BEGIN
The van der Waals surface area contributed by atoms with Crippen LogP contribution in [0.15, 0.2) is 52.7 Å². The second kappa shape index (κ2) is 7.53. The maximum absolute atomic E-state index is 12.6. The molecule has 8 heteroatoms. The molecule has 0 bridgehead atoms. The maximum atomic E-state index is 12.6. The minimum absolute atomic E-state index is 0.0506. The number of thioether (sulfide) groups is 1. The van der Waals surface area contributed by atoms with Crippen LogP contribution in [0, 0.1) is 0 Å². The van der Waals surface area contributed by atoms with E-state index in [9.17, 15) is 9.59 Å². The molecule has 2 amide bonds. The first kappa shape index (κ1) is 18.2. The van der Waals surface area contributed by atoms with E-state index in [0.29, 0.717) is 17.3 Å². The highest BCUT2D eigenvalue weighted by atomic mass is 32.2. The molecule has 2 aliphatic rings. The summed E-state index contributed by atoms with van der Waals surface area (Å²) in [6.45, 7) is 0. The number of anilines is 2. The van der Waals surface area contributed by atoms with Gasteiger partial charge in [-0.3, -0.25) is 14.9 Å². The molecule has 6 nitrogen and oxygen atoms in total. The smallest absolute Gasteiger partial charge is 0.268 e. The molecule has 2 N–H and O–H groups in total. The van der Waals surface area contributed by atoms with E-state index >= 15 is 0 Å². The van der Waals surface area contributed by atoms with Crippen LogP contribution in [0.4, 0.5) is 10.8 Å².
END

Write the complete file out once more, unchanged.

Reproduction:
The van der Waals surface area contributed by atoms with Crippen LogP contribution in [0.15, 0.2) is 52.7 Å². The second kappa shape index (κ2) is 7.53. The maximum absolute atomic E-state index is 12.6. The molecule has 8 heteroatoms. The molecule has 0 bridgehead atoms. The maximum atomic E-state index is 12.6. The minimum absolute atomic E-state index is 0.0506. The number of thioether (sulfide) groups is 1. The van der Waals surface area contributed by atoms with Crippen LogP contribution in [0, 0.1) is 0 Å². The van der Waals surface area contributed by atoms with E-state index in [9.17, 15) is 9.59 Å². The molecule has 2 amide bonds. The first kappa shape index (κ1) is 18.2. The van der Waals surface area contributed by atoms with E-state index in [0.29, 0.717) is 17.3 Å². The highest BCUT2D eigenvalue weighted by atomic mass is 32.2. The molecule has 2 aliphatic rings. The summed E-state index contributed by atoms with van der Waals surface area (Å²) in [6.45, 7) is 0. The number of anilines is 2. The van der Waals surface area contributed by atoms with Gasteiger partial charge in [-0.3, -0.25) is 14.9 Å². The molecule has 6 nitrogen and oxygen atoms in total. The smallest absolute Gasteiger partial charge is 0.268 e. The molecule has 2 N–H and O–H groups in total. The van der Waals surface area contributed by atoms with E-state index >= 15 is 0 Å². The van der Waals surface area contributed by atoms with Crippen LogP contribution in [0.4, 0.5) is 10.8 Å².